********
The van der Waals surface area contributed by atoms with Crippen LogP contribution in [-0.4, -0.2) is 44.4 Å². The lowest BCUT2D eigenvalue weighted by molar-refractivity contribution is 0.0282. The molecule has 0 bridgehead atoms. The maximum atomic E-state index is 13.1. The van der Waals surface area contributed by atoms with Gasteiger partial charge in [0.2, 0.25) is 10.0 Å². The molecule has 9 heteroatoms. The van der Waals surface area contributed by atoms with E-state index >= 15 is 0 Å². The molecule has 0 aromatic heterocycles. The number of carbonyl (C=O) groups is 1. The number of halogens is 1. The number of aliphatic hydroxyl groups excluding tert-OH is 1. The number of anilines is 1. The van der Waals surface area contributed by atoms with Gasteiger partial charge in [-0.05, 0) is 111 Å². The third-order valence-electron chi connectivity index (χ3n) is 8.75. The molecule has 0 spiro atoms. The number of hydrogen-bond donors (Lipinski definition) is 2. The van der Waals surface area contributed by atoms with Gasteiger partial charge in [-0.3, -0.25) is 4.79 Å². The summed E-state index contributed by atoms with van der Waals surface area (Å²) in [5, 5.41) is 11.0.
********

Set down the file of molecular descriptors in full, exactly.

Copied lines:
The van der Waals surface area contributed by atoms with Crippen LogP contribution in [-0.4, -0.2) is 44.4 Å². The lowest BCUT2D eigenvalue weighted by molar-refractivity contribution is 0.0282. The molecule has 0 bridgehead atoms. The maximum atomic E-state index is 13.1. The van der Waals surface area contributed by atoms with Gasteiger partial charge in [0.2, 0.25) is 10.0 Å². The molecule has 9 heteroatoms. The van der Waals surface area contributed by atoms with E-state index >= 15 is 0 Å². The molecule has 0 aromatic heterocycles. The number of carbonyl (C=O) groups is 1. The number of halogens is 1. The number of aliphatic hydroxyl groups excluding tert-OH is 1. The number of anilines is 1. The van der Waals surface area contributed by atoms with Gasteiger partial charge in [-0.05, 0) is 111 Å². The third-order valence-electron chi connectivity index (χ3n) is 8.75. The molecule has 0 spiro atoms. The number of hydrogen-bond donors (Lipinski definition) is 2. The van der Waals surface area contributed by atoms with Gasteiger partial charge in [-0.3, -0.25) is 4.79 Å². The summed E-state index contributed by atoms with van der Waals surface area (Å²) in [5, 5.41) is 11.0.